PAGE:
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state of the project January 2014

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state of the project

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state of the project

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state of the project

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state of the project

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state of the project

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the state of the project last year

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state of the project last year

Sunday, December 20, 2009

Engagement – Participation – Sustainability – Tour ’09 (the results)

The Report of the first Workshop Meeting in Tubatse 3. to 7. December 2009.

3. December 2009:
Arrival of Kathi and Henning (both from Humana Austria) together with Dustin (the architect) was celebrated with a really warm welcome and a great singing from all the staff members of Child Aid Tubatse under the guidance of Nondumiso and assisted by Angie (from Humana South Africa) and the volunteer Nam (from South Korea) who was working on computer training and a differentiated waste system as well as being friend to the kids from the close by families.
















Meeting with Humana Staff was set as the first meeting, originally planned for 10 in the morning, but due to our late arrival only happened at 2 pm, to be followed by the second appointment at 3 pm, the meeting with Community Representatives, three priests, two youth leaders, one community developer to discuss the process of the coming two workshop days and what we should envisage to achieve: well it was clear that we all gathered to talk about a community centre, but the how and who was to be defined.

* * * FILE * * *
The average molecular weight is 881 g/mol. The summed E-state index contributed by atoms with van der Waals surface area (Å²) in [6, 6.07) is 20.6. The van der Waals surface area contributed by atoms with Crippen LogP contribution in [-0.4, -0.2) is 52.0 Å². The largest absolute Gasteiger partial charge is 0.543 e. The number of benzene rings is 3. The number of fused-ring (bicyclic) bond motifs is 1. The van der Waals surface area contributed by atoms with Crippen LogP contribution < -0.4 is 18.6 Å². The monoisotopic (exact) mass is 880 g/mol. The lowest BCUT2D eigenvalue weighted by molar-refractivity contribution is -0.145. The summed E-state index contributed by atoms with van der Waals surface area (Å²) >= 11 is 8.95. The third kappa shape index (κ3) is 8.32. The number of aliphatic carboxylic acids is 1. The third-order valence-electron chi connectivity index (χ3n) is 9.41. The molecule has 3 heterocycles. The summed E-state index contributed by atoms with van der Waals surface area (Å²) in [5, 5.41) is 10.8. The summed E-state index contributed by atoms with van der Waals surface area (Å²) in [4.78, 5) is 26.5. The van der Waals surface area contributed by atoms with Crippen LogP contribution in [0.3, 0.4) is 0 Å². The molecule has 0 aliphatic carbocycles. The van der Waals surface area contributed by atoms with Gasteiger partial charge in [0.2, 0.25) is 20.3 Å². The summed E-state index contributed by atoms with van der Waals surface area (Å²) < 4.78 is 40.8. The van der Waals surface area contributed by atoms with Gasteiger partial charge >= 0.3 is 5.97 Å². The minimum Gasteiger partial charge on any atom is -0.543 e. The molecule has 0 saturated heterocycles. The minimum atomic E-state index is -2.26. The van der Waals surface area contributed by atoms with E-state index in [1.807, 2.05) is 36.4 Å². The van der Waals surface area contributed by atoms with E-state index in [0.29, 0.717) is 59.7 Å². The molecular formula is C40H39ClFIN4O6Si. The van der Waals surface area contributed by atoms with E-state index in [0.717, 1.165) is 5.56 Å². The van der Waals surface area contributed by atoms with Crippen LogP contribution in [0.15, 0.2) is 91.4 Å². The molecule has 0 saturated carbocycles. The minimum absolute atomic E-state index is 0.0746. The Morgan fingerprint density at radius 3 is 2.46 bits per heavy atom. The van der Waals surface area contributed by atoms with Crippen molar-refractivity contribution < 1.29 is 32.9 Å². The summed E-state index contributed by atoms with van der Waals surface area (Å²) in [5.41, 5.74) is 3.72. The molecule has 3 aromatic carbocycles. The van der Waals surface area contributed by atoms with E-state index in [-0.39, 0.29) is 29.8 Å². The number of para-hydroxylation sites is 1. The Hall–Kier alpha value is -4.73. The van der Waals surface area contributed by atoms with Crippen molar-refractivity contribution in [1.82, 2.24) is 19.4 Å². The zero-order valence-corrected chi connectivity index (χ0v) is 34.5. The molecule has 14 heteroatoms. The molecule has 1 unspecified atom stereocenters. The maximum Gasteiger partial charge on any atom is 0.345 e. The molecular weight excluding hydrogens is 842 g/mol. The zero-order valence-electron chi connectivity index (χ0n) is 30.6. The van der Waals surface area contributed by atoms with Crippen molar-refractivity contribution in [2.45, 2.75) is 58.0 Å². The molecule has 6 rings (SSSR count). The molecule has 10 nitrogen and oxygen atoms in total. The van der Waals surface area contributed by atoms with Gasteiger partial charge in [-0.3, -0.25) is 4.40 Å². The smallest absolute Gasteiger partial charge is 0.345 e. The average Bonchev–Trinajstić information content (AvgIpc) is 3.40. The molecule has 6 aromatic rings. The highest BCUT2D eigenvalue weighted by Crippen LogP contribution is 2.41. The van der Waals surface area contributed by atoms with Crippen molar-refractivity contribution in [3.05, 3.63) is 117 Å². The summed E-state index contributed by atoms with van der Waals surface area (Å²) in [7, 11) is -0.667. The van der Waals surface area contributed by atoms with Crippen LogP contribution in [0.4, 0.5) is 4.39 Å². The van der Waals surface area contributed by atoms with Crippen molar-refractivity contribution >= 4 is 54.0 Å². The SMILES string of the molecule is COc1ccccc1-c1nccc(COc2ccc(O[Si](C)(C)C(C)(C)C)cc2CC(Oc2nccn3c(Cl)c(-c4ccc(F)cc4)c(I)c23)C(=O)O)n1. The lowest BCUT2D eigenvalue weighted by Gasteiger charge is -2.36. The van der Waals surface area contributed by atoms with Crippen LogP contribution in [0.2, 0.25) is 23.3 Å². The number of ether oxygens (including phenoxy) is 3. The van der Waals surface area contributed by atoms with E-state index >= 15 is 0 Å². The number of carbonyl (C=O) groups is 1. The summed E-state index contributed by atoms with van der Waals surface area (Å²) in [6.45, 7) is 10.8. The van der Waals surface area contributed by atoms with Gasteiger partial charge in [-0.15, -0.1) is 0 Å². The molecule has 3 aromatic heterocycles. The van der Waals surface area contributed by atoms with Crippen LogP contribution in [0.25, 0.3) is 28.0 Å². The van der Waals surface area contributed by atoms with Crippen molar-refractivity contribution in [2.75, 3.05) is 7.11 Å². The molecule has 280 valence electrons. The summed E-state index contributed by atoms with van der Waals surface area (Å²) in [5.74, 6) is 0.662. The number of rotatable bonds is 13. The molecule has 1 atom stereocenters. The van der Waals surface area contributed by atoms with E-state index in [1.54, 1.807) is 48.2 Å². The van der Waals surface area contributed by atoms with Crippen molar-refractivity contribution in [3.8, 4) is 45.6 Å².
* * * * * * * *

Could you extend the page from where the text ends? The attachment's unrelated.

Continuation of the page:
At first the idea of the community being the actual designers, builders, enablers and eventually the ones that should profit of the project gave us a lot of questioning looks, but as we moved on and through the ‘idea of a two storey structure we made the real difference’ and we really had the community representatives on board.
The tension for the second day, the actual workshop day, was rising!

4. December 2009:
















Workshop Day 1 started an hour late to allow the more than sixty members of the community and the Humana staff to come to the building site where a tent was set up to run the workshop. The idea for the first day was to start a process of Mapping of the Community.
















At first we explained the way we wanted to envisage the realisation of the centre as a process of engagement and participation for a sustainable project. The focus in this entire process was based on a model for a buttom-uo procedure that was based on the aspect of giving ownership and responsibility to the community from the first moment on and to have the community also directly involved in the designing and building phase.
















The community members where divided in five groups, three male age groups and two female and the where asked to develop graphic elaborations of the community by analysing the needs and the possibilities, by focussing on local materials and skills, the resources and the waste within the community and the availability, the distance to the site and other aspects that could be of significance as we ‘whities’ from Europe did not know anything of all this
What we understood for the community project was that each group had real commitment, and with great serious engagement, they drew ‘plans’ in very different methods (see the posting of these maps) that will enable everybody to know who and where to find the skilled members to involve in the building, but also where to find sand, stones, gravel, grass, empty glass bottles, branches and other materials or ‘waste’ that could be eventually used for the building.
















In the evening we defined a timeline for the project and the realisation, as well as the workshops needed during building up to the official opening, which was defined to take place on 1. December 2010 (World Aids Day).